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Chinese religious studies delegation visits BYU-Hawaii

[Story and photo by Mike Foley: Published originally in the BYU-Hawaii online “Newsroom,” October 8, 2004]

A delegation of 10 faculty and staff from the China Academy of Social Sciences’ Institute of World Religions in Beijing spent October 7-8, 2004, at BYU-Hawaii where they toured the campus, experienced the Polynesian Cultural Center, and held a roundtable discussion with faculty members.

The group stopped over on their way home from BYU in Provo where they participated in an academic exchange and attended the J. Reuben Clark Law School’s 11th annual international symposium on law and religion.

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Steve Young addresses EFY group

[Story and photos by Mike Foley: Originally published in KALEO, January 29, 1998]

Steve YoungPro-Bowl quarterback Steve Young [pictured at right] of the San Francisco 49ers took time out from preparations for the game to travel from Honolulu to Laie on Jan. 31 where he addressed a gathering of Latter-day Saints youth.

The event, “Especially for Youth,” (EFY) was attended by approximately 1,600 young members of The Church of Jesus Christ of Latter-day Saints. The youth, ages 12–18, were in Laie from all over the state for the day-long conference, which is held yearly on the BYU-Hawaii Campus and is sponsored by the school’s Division of Continuing Education.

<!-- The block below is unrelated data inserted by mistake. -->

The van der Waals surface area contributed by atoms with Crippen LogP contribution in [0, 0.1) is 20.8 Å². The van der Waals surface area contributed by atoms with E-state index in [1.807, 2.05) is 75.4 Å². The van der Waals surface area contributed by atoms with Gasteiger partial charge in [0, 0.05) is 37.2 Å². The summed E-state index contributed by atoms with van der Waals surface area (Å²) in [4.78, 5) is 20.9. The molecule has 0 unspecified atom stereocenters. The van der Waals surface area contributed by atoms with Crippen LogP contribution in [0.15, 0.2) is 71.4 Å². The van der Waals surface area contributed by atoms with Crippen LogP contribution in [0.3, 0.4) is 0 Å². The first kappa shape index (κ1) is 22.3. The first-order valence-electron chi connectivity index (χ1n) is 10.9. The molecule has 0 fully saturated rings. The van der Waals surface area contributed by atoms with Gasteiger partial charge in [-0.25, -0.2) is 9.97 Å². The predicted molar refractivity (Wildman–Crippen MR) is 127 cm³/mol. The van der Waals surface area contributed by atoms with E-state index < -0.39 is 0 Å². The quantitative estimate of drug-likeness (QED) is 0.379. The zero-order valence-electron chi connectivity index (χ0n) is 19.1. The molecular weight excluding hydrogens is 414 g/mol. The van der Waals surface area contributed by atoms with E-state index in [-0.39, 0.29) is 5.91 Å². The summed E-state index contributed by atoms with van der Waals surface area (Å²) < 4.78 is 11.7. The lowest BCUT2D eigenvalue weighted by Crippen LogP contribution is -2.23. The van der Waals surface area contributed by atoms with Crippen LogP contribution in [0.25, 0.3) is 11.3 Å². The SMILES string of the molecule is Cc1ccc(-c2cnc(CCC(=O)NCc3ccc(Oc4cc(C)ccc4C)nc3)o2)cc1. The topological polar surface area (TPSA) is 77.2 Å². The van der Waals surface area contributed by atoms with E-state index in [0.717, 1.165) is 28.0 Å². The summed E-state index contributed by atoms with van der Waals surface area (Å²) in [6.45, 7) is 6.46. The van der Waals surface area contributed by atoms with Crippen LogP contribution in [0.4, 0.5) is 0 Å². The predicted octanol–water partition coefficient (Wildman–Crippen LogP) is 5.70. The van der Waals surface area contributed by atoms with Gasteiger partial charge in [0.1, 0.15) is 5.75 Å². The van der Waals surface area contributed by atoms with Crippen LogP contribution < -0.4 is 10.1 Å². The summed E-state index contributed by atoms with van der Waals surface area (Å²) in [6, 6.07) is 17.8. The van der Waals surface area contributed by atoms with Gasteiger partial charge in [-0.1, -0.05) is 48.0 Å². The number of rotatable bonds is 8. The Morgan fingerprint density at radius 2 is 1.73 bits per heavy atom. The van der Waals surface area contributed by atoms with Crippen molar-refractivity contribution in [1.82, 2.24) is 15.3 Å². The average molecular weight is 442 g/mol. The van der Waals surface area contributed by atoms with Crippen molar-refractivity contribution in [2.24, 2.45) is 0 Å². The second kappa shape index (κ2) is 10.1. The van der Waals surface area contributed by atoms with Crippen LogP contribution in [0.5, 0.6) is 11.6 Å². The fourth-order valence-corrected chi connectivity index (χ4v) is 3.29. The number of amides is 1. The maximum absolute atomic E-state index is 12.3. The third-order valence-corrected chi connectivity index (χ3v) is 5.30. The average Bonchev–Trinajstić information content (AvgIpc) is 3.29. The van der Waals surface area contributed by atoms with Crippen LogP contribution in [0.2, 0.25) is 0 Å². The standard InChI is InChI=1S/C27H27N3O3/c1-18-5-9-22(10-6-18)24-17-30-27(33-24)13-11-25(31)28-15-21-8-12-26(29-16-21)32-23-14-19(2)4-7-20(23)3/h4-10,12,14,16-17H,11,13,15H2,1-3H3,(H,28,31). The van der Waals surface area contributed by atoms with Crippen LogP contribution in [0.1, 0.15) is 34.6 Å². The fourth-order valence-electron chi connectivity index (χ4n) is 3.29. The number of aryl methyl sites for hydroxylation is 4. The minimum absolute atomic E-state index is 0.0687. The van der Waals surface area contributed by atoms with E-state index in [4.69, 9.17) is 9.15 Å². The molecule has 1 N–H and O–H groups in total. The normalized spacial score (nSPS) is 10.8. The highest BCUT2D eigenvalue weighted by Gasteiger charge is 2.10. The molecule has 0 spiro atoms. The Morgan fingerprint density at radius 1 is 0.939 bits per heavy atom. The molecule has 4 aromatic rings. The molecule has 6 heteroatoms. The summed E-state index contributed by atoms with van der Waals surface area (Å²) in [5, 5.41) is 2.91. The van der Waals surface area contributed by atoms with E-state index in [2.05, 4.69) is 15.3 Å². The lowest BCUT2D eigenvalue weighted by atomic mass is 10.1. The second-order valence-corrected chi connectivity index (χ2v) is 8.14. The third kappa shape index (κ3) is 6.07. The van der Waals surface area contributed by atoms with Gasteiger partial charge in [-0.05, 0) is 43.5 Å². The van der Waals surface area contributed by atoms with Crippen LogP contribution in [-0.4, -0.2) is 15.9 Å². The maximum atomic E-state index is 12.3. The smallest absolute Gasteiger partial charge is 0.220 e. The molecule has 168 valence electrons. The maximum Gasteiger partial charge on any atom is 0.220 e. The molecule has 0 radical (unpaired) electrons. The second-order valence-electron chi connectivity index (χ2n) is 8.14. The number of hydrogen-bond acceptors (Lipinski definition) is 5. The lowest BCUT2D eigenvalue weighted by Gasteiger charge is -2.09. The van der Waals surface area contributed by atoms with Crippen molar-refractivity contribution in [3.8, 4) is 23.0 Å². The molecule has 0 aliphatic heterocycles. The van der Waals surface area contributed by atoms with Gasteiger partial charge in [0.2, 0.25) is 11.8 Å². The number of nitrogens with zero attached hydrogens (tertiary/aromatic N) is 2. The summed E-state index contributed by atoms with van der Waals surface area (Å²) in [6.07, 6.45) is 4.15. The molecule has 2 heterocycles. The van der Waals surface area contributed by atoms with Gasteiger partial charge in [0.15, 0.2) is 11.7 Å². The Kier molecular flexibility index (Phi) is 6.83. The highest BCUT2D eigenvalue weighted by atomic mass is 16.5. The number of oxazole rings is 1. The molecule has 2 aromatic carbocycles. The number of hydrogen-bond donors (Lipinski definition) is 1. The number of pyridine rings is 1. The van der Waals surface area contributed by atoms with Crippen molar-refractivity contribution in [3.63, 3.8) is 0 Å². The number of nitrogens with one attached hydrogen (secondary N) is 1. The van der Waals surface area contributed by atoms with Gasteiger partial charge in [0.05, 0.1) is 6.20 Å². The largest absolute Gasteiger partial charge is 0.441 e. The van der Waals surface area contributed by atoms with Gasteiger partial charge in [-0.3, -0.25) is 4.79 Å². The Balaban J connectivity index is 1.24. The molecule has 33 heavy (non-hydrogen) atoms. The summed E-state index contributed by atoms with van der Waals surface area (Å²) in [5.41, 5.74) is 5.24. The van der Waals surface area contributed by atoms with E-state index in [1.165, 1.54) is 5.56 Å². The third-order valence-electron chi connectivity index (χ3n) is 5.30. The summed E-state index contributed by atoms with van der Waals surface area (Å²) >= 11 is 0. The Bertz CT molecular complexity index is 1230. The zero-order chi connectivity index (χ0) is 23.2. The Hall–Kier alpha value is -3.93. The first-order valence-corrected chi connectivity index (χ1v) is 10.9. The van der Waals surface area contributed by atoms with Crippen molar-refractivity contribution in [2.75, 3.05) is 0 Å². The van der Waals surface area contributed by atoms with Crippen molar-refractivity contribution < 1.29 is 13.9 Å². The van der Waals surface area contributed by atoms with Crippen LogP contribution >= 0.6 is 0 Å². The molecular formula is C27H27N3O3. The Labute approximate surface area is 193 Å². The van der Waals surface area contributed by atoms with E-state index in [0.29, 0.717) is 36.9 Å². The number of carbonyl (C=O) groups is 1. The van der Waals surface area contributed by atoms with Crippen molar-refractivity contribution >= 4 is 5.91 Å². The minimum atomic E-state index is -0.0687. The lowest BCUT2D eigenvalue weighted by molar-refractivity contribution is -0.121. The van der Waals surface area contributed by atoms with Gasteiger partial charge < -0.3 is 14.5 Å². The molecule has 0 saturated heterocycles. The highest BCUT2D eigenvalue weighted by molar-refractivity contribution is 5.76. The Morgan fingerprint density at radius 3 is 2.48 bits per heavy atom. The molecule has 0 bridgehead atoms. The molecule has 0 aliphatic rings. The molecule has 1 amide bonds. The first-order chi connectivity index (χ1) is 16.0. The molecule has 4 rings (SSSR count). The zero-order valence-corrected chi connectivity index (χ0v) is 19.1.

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BYUH students learn about service dogs

[Story and photos by Mike Foley: Published originally in the BYU-Hawaii online “Newsroom,” March 5, 2009]

Susan LuehrsBrigham Young University Hawaii Honors students learned in their colloquium on March 4 about a unique program in nearby Kahuku — one of only 40 in the world — fully accredited to train highly skilled service dogs to help disabled people, and how they differ from other assistance, therapeutic and “seeing eye” guide dogs as well as other service animals.

Susan Luehrs [pictured at right], Executive Director of Hawaii Fi-Do, which is based in the makai parking lot of Kahuku Medical Center, was a special education teacher at Kahuku High when she first got involved with training the unique dogs in 1999 as a way to help her students. She brought Ehu [pictured below: the name refers to its hair color], a year-old Labradoodle that is part of the program, who lay quietly near Luehrs for most of the presentation. Labradoodles are an evolving hybrid originally cross-bred in Australia between Labrador Retrievers and Poodles for their temperament and low-shedding hypoallergenic fur.

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Desperately needed products

[Story and photo by Mike Foley: Published originally in the BYU-Hawaii online “Newsroom,” January 20, 2004]

Humanitarian marketing: selling desperately needed
products for people who can’t afford to buy them

Will HartzwellThe co-founder and partner in a unique water pasteurization equipment company with widespread potential in developing countries faces the challenge of trying to market a desperately needed product to people who can’t afford to buy it.

Will Hartzwell [pictured at right], president of the Honolulu-based Safe Water Systems, told BYU-Hawaii business students in the Jan. 20 Entrepreneurship Lecture Series that he and his partner formed their company about nine years ago with the “very powerful humanitarian mission…to significantly improve the health quality of life worldwide” through clean water.

“Our philosophy is the more we make, the more we can help people…and benefit the entire world,” he said.

Hartzwell shared some startling statistics: [Read more…]